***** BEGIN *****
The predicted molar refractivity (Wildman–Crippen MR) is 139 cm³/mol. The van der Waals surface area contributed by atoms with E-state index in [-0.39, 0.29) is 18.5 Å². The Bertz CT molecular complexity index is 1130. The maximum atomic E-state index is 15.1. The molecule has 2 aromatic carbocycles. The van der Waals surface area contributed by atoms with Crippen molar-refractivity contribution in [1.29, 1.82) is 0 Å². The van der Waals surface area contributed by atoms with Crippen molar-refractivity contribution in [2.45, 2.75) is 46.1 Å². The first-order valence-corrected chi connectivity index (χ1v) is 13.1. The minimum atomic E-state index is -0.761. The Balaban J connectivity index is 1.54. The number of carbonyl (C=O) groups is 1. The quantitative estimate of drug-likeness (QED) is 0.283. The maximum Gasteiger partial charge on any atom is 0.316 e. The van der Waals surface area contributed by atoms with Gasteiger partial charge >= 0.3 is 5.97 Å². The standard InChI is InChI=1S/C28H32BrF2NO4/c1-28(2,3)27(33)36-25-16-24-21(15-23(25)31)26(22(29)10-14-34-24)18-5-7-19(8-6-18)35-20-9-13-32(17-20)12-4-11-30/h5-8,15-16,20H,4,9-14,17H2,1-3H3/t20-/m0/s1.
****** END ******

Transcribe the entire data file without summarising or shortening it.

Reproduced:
The predicted molar refractivity (Wildman–Crippen MR) is 139 cm³/mol. The van der Waals surface area contributed by atoms with E-state index in [-0.39, 0.29) is 18.5 Å². The Bertz CT molecular complexity index is 1130. The maximum atomic E-state index is 15.1. The molecule has 2 aromatic carbocycles. The van der Waals surface area contributed by atoms with Crippen molar-refractivity contribution in [1.29, 1.82) is 0 Å². The van der Waals surface area contributed by atoms with Crippen molar-refractivity contribution in [2.45, 2.75) is 46.1 Å². The first-order valence-corrected chi connectivity index (χ1v) is 13.1. The minimum atomic E-state index is -0.761. The Balaban J connectivity index is 1.54. The number of carbonyl (C=O) groups is 1. The quantitative estimate of drug-likeness (QED) is 0.283. The maximum Gasteiger partial charge on any atom is 0.316 e. The van der Waals surface area contributed by atoms with Gasteiger partial charge >= 0.3 is 5.97 Å². The standard InChI is InChI=1S/C28H32BrF2NO4/c1-28(2,3)27(33)36-25-16-24-21(15-23(25)31)26(22(29)10-14-34-24)18-5-7-19(8-6-18)35-20-9-13-32(17-20)12-4-11-30/h5-8,15-16,20H,4,9-14,17H2,1-3H3/t20-/m0/s1.